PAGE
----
Ideally, I see a combination of both models as the best approach. An integration model where students and teachers use technology as a tool and are guided by a tech coach. There is a shared responsibility with all teachers to embed technology into the curriculum. As well as some time with a specialty technology teacher touching on responsible online citizenship, organization, how to make their workflow more productive, etc.

Obviously this is my opinion at this point in my career, I’m very excited to see if it will change in the future and what experiences will make me change my mind. The future seems bright!

The Importance Of Taking Safe Risks

A few weekends ago (how time flies!) I attended a COETAIL and EARCOS weekend workshop entitled ‘Authentic Assessment and Digital Media in the Classroom‘. Our COETAIL instructor Kim Cofino and a guest from New Zealand, Andrew Churches presented the workshop to a full house of educators from all over Asia. I personally got a lot out of the workshop, most notably how important it is to be explicit with your students. I learned the importance of rubrics and developing them with your students. I also learned how important peer and self evaluation is and plan to implement all of these strategies in my class. I actually just developed a rubric with my Grade 6 class for a task they just started. It was surprising how quickly they picked it up and now it is very clear to the students how they can produce excellent (not perfect, Andrew taught us very few instances of anything are perfect)work, it couldn’t much clearer to the students.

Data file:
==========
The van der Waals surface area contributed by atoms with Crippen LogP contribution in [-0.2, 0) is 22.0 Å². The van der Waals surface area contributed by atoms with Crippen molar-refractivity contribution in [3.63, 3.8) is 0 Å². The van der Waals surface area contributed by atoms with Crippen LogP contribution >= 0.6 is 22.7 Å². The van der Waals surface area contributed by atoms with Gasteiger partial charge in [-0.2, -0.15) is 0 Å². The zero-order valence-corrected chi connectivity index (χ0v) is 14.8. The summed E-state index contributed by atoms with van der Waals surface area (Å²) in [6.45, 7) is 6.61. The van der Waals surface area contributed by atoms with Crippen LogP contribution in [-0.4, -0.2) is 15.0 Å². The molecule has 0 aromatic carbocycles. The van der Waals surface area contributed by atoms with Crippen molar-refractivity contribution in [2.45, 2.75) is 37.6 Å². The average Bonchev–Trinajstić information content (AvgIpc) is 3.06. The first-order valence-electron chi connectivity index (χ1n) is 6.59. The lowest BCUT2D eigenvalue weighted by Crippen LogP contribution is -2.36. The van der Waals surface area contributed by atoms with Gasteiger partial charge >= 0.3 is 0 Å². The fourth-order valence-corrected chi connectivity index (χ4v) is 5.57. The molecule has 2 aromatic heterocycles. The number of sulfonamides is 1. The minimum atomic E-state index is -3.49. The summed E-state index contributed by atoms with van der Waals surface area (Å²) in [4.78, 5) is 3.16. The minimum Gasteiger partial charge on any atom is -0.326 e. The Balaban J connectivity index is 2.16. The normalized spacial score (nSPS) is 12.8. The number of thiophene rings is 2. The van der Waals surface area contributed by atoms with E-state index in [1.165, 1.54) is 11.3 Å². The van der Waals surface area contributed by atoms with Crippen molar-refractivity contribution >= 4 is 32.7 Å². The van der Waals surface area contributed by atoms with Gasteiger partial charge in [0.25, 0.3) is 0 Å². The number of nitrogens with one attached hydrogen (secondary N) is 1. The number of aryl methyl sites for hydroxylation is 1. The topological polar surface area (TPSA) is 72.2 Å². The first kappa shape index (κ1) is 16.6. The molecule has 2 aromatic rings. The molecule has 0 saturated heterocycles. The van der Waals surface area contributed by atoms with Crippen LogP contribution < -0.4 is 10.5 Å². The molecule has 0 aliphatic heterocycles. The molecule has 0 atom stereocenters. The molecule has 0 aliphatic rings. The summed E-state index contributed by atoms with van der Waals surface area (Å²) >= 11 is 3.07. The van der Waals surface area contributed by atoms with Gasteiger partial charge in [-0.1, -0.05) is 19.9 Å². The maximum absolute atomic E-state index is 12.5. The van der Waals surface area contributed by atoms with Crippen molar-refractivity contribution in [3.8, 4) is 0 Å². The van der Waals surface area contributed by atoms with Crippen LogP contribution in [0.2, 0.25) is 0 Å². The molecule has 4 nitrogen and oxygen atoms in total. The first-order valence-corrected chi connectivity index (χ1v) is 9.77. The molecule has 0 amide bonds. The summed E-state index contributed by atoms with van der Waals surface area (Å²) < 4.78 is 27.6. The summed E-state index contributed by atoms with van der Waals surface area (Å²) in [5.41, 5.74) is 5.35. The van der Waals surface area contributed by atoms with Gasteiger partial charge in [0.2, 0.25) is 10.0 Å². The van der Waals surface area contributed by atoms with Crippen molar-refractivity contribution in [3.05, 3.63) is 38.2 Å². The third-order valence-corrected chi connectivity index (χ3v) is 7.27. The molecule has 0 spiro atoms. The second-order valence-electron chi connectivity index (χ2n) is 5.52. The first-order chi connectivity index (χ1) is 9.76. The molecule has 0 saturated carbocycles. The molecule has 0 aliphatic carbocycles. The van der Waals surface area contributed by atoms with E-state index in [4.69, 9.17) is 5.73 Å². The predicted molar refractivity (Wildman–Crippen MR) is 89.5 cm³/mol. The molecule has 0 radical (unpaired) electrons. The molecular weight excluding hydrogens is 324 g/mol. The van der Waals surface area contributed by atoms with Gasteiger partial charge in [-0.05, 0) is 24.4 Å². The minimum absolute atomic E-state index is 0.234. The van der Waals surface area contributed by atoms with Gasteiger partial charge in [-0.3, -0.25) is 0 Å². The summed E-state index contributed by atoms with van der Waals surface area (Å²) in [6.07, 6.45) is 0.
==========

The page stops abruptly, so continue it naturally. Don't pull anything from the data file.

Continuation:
While at the workshop, I got switched onto many other tools that will help me. One study that was mentioned about the benefits of project based learning particularly caught my attention and I can’t wait to read more about it. Another tool was a set of four posters that Andrew showed us on the 4 lenses of instructional design. I was particularly drawn to the ‘community centered’ poster because I always encourage my students to question and take safe risks. In fact, after just finishing my reports, I had actually written it in quite a few of them that the student must try to take safe risks. I when using technology and considering it’s ever changing landscape, you can’t be afraid to try things for yourself and see how they turn out. Press that button, click that link, go through the menus and see if you can work it out for yourself, you wont break it! So as a reminder to myself and my students, I hung this poster up in my classroom and remind them at every chance I get to take safe risks, to explore and to work things out for themselves as much as possible. Thank you Andrew and Kim for such a great workshop!

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Image from the National Academies Press free ebook How Students Learn (2005), Licensed under Creative Commons by davidz and AlaskaTeacher.

The Internet Boogyman – Putting Online Predators Into Perspective

Recently I read the book Protecting Your Children on the Internet: A Road Map for Parents and Teachers by Gregory S. Smith. My department head gave it to me to borrow so that those that are in my office would have a shared knowledge of a specific view of internet safety issues.